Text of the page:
And and you say also person a must have this wrong with their brains. But if you to induce that, what you would call wrong in that person be, they will not necessarily see what Person A sees. So it is not something as simple as you have a clot in this area, therefore, you're going to be seen hallucinations, therefore, you're going to have this spiritual belief in you. So and I think that's what fascinates me about neuroscience as well, because it is different for everyone. There is not one answer that explains something in everyone. And then I think because they there's not one answer, there must be something else that scientists have not looked at you, I know that a lot of people are like, Oh, it's because we don't know it yet. But in 100 years time, we'll figure it out. Okay, so you figured that out in 100 years time? What about people who are religious now who have already figured out? Why can't you look at them? Why can't you ask them, what they think about it. And I think it's just the case of people just being really stubborn. And I really think it is you just you only see what you want to believe. And if people don't want to believe that people that have spiritual experiences, then they will always find a way to sort of counterbalance that, by think me myself, I know there are certain medications or certain conditions where you would maybe see things that you normally wouldn't see and things like that. But my friend told me about patient the other day who is a bit psychotic. And then he said, how do you know this? This person says she sees angels? How do you know that that she doesn't actually see angels? And how do you know that it's, you know, the doctors called a psychotic they put onto these drugs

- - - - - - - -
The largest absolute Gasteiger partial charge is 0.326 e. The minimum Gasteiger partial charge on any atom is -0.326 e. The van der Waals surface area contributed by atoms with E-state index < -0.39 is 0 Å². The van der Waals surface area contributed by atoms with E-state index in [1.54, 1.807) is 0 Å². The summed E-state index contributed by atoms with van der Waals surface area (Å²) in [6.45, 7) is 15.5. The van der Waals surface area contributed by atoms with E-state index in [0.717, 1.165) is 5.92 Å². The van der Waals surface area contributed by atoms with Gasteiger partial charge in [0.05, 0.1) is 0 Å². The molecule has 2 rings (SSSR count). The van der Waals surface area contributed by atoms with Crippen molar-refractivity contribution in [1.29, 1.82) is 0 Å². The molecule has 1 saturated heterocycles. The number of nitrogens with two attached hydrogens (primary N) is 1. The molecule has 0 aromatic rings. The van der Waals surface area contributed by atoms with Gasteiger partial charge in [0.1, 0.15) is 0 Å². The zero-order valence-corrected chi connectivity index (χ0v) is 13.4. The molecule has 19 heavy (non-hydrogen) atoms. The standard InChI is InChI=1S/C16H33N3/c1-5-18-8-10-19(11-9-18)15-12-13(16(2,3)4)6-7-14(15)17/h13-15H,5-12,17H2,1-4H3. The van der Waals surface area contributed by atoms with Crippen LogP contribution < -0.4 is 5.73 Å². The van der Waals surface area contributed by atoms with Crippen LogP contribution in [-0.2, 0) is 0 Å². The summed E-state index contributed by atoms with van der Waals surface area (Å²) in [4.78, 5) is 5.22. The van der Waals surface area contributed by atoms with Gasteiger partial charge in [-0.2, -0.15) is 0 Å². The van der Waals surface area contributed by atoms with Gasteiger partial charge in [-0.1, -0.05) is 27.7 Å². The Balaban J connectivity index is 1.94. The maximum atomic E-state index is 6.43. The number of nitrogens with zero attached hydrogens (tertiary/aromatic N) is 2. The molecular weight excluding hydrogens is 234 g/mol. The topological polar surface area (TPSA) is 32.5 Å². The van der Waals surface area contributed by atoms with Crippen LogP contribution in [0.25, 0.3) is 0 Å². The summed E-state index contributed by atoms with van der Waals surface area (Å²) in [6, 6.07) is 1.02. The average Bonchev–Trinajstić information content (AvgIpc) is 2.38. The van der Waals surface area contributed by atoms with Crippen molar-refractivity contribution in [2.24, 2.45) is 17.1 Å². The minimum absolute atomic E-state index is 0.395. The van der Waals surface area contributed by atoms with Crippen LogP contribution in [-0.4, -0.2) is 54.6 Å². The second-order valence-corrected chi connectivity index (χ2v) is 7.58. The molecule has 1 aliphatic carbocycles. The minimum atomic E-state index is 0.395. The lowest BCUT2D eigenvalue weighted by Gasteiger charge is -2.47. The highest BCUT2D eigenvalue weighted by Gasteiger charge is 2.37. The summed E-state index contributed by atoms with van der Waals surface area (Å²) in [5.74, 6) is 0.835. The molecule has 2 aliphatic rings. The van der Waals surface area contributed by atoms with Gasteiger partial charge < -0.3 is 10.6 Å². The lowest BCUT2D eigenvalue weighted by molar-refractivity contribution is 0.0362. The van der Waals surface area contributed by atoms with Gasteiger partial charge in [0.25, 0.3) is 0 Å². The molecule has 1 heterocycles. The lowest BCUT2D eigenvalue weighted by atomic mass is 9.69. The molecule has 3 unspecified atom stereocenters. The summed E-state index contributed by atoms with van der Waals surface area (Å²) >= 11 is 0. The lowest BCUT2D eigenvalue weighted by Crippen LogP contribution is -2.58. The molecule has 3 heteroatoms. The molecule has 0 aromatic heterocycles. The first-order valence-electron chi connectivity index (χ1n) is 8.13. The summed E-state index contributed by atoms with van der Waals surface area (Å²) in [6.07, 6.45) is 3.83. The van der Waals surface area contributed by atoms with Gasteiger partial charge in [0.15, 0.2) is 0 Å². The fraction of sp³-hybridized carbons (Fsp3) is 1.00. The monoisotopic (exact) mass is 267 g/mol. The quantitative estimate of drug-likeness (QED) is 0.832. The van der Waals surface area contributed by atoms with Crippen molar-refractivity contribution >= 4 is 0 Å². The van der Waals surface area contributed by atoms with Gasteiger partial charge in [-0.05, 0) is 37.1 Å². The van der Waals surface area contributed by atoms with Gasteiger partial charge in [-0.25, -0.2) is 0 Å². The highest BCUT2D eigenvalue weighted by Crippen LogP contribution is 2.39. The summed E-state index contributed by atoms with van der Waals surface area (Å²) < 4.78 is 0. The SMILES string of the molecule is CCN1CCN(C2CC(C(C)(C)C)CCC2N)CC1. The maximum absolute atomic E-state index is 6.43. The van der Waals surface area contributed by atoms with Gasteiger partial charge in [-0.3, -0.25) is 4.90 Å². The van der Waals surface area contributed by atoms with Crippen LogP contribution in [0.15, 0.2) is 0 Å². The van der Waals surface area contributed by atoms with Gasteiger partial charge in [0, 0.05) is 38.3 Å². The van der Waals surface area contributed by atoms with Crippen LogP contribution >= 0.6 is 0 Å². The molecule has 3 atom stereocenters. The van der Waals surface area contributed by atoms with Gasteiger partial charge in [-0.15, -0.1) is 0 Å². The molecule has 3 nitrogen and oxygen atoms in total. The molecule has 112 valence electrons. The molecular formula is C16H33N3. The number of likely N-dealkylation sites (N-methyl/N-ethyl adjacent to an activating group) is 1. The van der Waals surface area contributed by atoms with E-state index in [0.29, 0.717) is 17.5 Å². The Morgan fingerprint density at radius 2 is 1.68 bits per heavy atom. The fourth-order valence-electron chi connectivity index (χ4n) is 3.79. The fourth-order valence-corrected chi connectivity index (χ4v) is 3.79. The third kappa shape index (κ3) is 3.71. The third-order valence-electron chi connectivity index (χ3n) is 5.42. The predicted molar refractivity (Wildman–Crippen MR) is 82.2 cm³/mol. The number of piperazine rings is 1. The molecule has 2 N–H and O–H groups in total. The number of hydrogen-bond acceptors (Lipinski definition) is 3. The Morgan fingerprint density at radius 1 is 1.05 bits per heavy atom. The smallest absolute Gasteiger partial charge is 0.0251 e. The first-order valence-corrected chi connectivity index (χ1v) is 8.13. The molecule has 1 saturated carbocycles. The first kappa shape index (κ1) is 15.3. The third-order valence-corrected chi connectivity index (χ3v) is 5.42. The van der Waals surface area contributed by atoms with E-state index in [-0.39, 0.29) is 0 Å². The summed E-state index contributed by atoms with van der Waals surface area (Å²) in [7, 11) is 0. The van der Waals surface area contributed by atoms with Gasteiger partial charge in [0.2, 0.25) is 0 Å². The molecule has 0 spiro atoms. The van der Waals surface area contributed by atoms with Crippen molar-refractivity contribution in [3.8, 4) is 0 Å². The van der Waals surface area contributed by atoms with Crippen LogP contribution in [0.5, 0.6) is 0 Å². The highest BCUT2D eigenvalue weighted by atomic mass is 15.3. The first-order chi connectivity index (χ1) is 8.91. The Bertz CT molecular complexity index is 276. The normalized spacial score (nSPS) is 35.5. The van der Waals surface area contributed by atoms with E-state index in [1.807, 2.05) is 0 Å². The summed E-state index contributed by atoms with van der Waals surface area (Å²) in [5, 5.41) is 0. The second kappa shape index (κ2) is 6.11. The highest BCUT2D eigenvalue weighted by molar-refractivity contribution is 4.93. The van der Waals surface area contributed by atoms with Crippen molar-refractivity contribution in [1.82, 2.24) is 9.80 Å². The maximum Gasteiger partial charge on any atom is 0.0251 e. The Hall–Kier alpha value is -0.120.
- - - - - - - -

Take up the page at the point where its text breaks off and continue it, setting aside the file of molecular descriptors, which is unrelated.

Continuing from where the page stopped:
? How do you know she actually actually hasn't seen angels. And then I was like, if she has seen angels then understand why people would call a psychotic, but she's clearly showing experiencing other symptoms, thats related to psychosis. That is not just what someone would experience if they, for example, have seen angels. So obviously, it's not just as simple as you see angels, you must be crazy, or something like that, you know, so I was thinking, if she wasn't experiencing these other symptoms, that maybe she wouldn't be psychotic, maybe doctors would think, wait, hold up what's going on here. But you know, so that's why I just feel you can't just say this, you can't just say that there's a scientific explanation to everything. Because there are so many things we don't know, I do believe people are scared, I was scared or just really, really stubborn. And I think people are scared of the unknown. So it's like, and for example, if someone was scared of the dog, if not, the actual dog that they're scared of, is the fact that they don't know what's out there. So what people are scared of is something that they don't know.